increasingly focus inward, Chan
CONTINUED FROM PAGE 4
Centre andTheNationalFilmBoard
(666-0716).
After the films, the audience
flooded the panel with questions.
Most wanted to help remedy eating
disorders and know how those in the
film reached recovery.
Unfortunately, the panel of two
filmmakers and two therapists was
not as qualified to answer these
questions as it couldhaveand should
have been.
Cynthia Johnston is the
coordinator ofEDAW and the Eating
Disorder Resource Centreof British
Columbia which has the best
information on where to get help
and how to help. It is also a source of
literature and films on the subject
Johnston says that EDAW has
encouraged people to ask for help.
During the first three days she
received almost 300 calls. For an
under-funded, one-woman
operation she is swamped, proving
the need for greater resources for
eating disorder awareness and
treatment
Statistics Canada estimates that
for 1991 in BC, there were 542
women suffering from anorexia and
4,876 from bulimia. "These are
conservative figures," saysJohnston,
"based on those: who we know about
and that fit into the strict
psychological definitions."
The Famine Within states that
1 in 5 young women suffer from
eating disorders. Studies quoted in
The Beauty Myth by Naomi Wolfe
indicate that for college women this
figure is much higher, that between
one third and one half have suffered
from either anorexia or bulimia.
said he will also look out
Chan's parents, both teachers,
fled China during the Communist
Revolution in 1949 and became
penniless.
"In Canada, we have to let the
Chinese government know the free
world is still watching," he said.
His wife Maureen Chan is
relieved that he will be spending
more time in Canada.
"There was always acalculated
risk when he went to China," she
said. "He would be detained for a
few hours by the government and
you can't predict the Chinese
government."
She said her husband
sometimes weeps while he speaks
of his recent experience in China.
"He is still heartbroken about
the situation. It's the idea that China
is in such chaos."
Raymond Chan flew to China
in 1990 to console families whose
children were imprisoned for
participating in the Tiananmen
Square demonstrations.
Said Chan: "Many of the
families I met were not aware their
son or daughter was going to spend
the next 15 years of their lives
confined to a cell. They were never
notified."
Johnston is quick to point out
that it is not only women who are
affected. Approximately 5% of
those affected are men and of these
half are gay men.
EDAW was designed to make
people aware of the prevalence of
eating disorders and the societal
pressures to control one's body and
to make a move toward its poster
slogan:"Breaking Free...Celebrating
Our Natural Sizes."
An important message to
sufferers of eating disorders is that
you are not alone. And that eating
disorders don't "go away" with
willpower. Experienced help is
needed to overcome them.
For information and a friendly
voice contact: Eating Disorder
Resource Centre.StPauTsHospital,
631-5313.
positions on the
Student Administrative
Commission
are available.
The Student Administrative Commission (SAC) is
responsible for implementing the policies of the
Student Council. Each member of SAC is responsible for a specific portfolio.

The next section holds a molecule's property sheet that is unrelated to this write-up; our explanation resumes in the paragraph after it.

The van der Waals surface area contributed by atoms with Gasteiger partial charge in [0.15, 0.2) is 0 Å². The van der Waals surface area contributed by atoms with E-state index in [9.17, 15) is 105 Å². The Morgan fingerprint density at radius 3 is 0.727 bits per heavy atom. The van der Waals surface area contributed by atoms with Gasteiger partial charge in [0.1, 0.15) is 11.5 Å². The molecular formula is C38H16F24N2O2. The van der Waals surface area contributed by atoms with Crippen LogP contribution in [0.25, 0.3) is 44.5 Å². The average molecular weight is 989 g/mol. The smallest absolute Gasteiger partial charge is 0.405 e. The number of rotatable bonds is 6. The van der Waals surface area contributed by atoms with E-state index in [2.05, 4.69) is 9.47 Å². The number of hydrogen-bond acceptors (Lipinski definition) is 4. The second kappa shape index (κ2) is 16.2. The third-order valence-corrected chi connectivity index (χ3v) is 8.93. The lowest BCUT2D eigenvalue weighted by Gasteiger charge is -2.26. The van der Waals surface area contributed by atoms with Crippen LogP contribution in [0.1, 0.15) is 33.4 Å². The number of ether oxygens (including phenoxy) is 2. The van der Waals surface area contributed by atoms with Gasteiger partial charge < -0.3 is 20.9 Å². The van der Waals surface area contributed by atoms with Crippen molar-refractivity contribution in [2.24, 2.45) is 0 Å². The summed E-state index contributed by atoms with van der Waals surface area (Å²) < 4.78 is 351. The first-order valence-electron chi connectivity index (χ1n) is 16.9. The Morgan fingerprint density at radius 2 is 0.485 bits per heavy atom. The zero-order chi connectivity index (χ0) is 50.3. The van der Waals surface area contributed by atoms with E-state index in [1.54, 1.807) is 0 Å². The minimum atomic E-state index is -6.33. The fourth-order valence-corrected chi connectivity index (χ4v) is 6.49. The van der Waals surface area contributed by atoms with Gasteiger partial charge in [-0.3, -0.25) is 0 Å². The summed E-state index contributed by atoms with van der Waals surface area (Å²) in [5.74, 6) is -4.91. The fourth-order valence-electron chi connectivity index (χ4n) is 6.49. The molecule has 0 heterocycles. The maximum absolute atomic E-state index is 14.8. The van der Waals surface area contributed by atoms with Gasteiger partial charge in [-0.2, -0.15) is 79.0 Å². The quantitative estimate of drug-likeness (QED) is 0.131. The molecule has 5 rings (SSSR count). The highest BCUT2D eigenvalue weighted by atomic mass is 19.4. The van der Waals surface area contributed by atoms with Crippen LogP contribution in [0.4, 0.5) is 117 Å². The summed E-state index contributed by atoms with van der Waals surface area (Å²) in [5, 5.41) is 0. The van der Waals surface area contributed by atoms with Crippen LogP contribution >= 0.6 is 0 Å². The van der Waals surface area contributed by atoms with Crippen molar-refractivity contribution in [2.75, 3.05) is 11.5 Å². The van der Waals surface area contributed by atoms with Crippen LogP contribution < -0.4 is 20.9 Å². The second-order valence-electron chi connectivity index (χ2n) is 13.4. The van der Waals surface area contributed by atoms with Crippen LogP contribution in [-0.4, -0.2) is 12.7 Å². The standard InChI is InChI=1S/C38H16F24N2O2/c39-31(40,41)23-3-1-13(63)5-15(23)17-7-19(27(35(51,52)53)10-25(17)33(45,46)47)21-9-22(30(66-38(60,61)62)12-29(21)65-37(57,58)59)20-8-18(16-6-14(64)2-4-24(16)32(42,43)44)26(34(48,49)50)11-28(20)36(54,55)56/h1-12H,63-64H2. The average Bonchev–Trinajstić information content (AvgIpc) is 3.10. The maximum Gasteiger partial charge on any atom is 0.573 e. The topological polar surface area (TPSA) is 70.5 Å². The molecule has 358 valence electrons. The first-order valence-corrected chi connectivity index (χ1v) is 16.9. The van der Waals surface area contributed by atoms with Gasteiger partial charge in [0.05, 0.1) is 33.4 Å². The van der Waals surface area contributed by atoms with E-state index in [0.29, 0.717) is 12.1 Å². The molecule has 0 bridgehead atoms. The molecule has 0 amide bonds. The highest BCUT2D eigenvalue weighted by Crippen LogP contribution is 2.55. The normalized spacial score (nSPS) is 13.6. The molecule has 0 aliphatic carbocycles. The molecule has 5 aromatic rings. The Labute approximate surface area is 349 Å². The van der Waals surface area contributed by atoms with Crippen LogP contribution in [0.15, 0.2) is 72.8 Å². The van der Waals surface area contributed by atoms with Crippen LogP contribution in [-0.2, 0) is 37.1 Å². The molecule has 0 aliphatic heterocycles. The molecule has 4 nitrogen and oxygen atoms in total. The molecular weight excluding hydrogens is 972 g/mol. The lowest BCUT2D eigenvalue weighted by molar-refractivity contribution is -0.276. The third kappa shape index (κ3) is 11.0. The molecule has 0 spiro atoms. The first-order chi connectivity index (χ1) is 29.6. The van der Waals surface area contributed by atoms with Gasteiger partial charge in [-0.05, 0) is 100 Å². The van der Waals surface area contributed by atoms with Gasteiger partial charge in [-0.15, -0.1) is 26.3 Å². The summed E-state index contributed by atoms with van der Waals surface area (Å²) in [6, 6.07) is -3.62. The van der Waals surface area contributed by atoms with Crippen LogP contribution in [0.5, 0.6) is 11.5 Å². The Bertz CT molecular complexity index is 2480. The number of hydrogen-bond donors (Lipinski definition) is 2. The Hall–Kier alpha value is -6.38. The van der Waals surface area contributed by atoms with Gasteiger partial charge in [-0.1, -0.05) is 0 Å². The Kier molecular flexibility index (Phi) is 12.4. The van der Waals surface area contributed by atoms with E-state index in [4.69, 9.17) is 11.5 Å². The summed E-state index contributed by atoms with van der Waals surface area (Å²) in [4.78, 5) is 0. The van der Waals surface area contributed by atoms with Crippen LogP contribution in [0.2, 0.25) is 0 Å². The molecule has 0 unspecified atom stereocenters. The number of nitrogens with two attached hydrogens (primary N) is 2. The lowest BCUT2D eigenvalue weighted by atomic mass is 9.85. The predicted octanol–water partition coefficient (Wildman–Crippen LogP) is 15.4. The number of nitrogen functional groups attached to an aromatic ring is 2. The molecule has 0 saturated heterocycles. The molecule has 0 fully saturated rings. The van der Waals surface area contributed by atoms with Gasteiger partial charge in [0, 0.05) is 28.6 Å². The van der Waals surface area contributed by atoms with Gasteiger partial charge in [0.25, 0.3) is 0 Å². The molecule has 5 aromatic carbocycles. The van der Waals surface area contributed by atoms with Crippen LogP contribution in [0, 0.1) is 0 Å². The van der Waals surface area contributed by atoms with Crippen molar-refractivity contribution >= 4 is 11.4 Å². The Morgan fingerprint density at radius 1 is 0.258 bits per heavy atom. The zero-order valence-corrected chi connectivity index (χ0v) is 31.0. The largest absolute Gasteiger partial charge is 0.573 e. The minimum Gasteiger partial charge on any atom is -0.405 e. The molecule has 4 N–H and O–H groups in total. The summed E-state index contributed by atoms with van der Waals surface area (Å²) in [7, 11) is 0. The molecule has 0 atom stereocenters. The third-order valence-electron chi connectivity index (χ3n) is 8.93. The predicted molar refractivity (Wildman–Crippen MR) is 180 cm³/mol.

For further information, please contact Caireen
Hanert, Director of Administration, in SUB 254 at
822-3961.
Please deliver your resume to Terri
Folsom, Administrative Assistant,
in SUB 238 by Monday,
February 22, 1993.
J     OUTWEEK
I    ACTIVITIES
J February 8-12
'        r?rnr tvtt^      i
I
FOUND
l
j Man's watch found j
I in Mclnnes Field. |
I        822-2301, Raul      |
V. J February 9,1993
POW
\bl. 75, No. 34
Brenda Wong     Cheryl Mama*       Rou Tseng Lillian Am
New* Editor        Photo Editor        Photo Editor      New» Editor
Stan Paid
Manca Zm       Wanda Chow      Char*)** Nho
Columnist        Sports Editor
Gonhani Toor
Colunrnht
Chona Wong       Steve Chow Cathy Ui
Edhtar Coiumnbt Newt Editor
FEATURE
Marita Luk      Siobhan Roant-ree    [dra Cheng
Photo photo.
Lncho Van bachot
New» Editor
Karen Co       Michelle Wong    Phyllis Kwan      Angela Tiang
Advertising: Lyanne Evans, 822-3978
Newspaper Design: S.J. Ahn 822-6681
Arts Editor Yukie Kurahashi
POW **#«
■     V^ WW        T«t (O3-2301
EdHltw, -HiUhhW
UW wtntcr wnltm.
Ftuc (23-9379
Photo frenzy
Exhibit features UBC's best
STAFF REPORTER
PICTURE THIS.
Salgado, Capa, Adams
and Leibenitz. They would be
proud.
These photos should win
awards: Too badabook hasn't
published these photos,
printed from UBC's very own
Photo Society. It would be an
instant seller and a boost to
campus morale.
But for now they're on
exhibit for free at SUB Art
Gallery.theUBC'sbestphoto
society exhibit in recent
history. They're are some
gems and a broad range.
Takeastroll by Malcolm
Duff's "Spilt Milk" a surreal-
you-can-feel it pic. Next to it,
there's the Big Pop.
Peter Kao's multi-photo
Andy Warhol stylized
sequence of Beluga Whales
at the Vancouver Aquarium
is a main attraction. Kao also
features dramatized rural
landscape.
The exhibit which ends
this week also features Pow's
own Rosa Tseng. Her picture
of three women intertwined
carries an interesting
spiralling motion. Her photo
of a veiled face may be up for
an award in photo circles.
One of the greatest
strengths of the exhibit is the
globe-trotting efforts of M J.
Dalmers sketches slices of
life in China and Malaysia.